By Dorothy Brotherton
I could have spent the rest of my life saying, “I told you so,” but men never listen. He hadn’t listened before, so why would he listen after?
I told him — warned him — don’t have anything to do with that man. Don’t touch this situation with a 10-foot pole. It went in one ear and out the other. And my husband’s name would go down in history marked by blackness.
People think being married to a Roman governor is all about luxury and power, jewels and furs, parties and pastries. They have no idea.
In the first-century Roman Empire, the career of a high official teetered on a tightrope. Politics were brutal. Gossip cut like switchblades. Threats and intrigue swirled through palaces. We were not exempt.
My husband Pilate was governor of Judea. His job was to protect the absolute reign of Caesar from any hint of treason. I often heard early rumours in the women’s quarters, behind the fans, and quietly passed information to Pilate. Usually, he listened.
So I don’t understand why he didn’t listen that day. Things might have turned out so differently.
I had been tossing in my bed when I woke in a sweat, trembling, a face still in my mind that spelled terror. Then I heard commotion in the courtyard. It was scarcely dawn.
I splashed water on my face and slipped into the anteroom where I could see Pilate in his private judgment hall, interviewing a blood-smeared prisoner. I recoiled in disgust when I saw the face. No. It couldn’t be: the face from my nightmare. The dream rushed back — the terror, the pursuit, the hopelessness. I scribbled a note to Pilate and quickly found a messenger.
A few moments later, Pilate came to me and I grabbed his arm in panic.
“What?” he demanded, annoyed at being interrupted.
“Don’t have anything to do with that man,” I hissed, trying to still my trembling.
“Why? What have you heard?” he asked, suspecting some court gossip.
“That man — that man — I was greatly troubled because of him in a dream,” I stammered.
Pilate looked at me with disdain and said, “Is that all?”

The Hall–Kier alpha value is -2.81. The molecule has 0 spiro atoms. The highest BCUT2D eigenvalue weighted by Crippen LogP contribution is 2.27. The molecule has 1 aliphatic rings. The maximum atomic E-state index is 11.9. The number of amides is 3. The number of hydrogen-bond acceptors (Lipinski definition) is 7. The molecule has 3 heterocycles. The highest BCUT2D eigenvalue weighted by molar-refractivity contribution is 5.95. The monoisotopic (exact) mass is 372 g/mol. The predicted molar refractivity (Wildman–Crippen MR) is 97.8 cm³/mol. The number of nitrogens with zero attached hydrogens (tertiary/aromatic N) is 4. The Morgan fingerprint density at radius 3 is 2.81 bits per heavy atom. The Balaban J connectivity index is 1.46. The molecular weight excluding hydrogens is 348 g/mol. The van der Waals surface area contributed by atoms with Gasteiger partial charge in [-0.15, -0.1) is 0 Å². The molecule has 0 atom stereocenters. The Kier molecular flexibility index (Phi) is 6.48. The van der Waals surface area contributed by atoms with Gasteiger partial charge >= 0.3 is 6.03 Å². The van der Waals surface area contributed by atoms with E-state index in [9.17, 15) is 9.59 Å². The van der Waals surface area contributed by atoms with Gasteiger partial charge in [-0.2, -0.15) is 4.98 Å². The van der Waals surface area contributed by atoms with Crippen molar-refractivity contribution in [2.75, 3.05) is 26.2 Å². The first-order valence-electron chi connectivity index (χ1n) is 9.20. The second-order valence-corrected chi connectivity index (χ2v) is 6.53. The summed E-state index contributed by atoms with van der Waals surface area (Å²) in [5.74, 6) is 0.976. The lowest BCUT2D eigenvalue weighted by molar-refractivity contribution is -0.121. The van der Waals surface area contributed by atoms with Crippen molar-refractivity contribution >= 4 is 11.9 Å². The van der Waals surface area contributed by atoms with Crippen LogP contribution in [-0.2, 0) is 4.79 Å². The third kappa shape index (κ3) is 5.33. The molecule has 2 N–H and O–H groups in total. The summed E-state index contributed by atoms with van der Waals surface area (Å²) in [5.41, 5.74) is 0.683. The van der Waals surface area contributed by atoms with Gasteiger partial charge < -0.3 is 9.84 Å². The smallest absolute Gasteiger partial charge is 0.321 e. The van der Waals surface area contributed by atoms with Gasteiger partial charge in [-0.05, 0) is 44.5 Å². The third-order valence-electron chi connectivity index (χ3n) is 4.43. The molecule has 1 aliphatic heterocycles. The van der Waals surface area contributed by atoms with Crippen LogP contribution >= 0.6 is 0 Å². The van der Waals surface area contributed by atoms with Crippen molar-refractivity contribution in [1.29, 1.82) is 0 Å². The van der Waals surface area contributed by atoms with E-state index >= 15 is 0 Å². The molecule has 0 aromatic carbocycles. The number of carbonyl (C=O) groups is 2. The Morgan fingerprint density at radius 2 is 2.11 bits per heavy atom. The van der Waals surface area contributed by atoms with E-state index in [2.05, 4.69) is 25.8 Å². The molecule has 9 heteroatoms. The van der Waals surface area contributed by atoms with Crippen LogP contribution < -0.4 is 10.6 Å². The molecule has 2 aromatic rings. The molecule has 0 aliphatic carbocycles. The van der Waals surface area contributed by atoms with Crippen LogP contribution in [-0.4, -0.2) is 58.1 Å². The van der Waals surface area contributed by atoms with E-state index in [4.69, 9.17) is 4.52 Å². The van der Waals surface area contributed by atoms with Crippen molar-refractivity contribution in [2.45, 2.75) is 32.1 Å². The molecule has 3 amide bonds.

He shook my hand off his arm and started back into the hall.
“Please. . . .” I called, but he did not turn.
The next hours were a waking nightmare. The crowd roared for blood. The last thing my husband’s career needed was a riot. I heard Pilate say he found no fault in the man, and my hopes soared. He offered to release the man as a gesture for the feast day. The crowd demanded release of a murderer instead.
From behind the draperies, I heard Pilate present the charges to this Jesus of Nazareth, with deafening silence in response.
Pilate asked, almost meditatively, “What is truth?” and again I hoped he would back out of the whole mess.
But sometime in the madness, my husband spoke the crucifixion order, then, strangely, called for a bowl of water. Facing the crowd, he made a show of washing his hands. My hand jumped to cover my mouth, as I saw the water trickle down his elbows. It looked as thick and red as blood.
The man was dragged away. Pilate sat at his desk marking on a rough piece of wood, “This is Jesus, king of the Jews,” the sign to post on the cross, the apparatus of death.
Immediately, the religious leaders argued it wasn’t quite right, but Pilate said, “What I have written, I have written.”
I knew also that what he had done was done.
I fled to my quarters and begged my maid for the strongest headache powders she could find.
Events moved forward. The crucifixion took place outside the city. Pilate permitted two friends of Jesus to entomb his body, then ordered the tomb sealed and guarded.
Three days later, trembling guards stood before Pilate while I listened in the shadows. They told of a shining creature that broke Rome’s seal and rolled the stone away. They claimed they froze, unable to move or speak. The body was missing.
Commotion broke out as religious leaders argued about what to do and the guards expected the axe to fall. After all, their story was preposterous and the penalty for breaking Rome’s seal was death.
Then I heard the chink of coins.
My husband counted coins into the guards’ hands, the priests passing him more. Pilate is usually uncomfortable with hush money, but I understood. This story that Jesus was alive, walking around the city, healthy, no bruises — it had to be silenced.
The guards would take the money and spread a story that friends had stolen the body. That was the deal. A little weak, but maybe the coins would bury the truth forever.
Or maybe, as in my dream, truth would rise from the dead and worlds like Pilate’s and mine would break apart forever.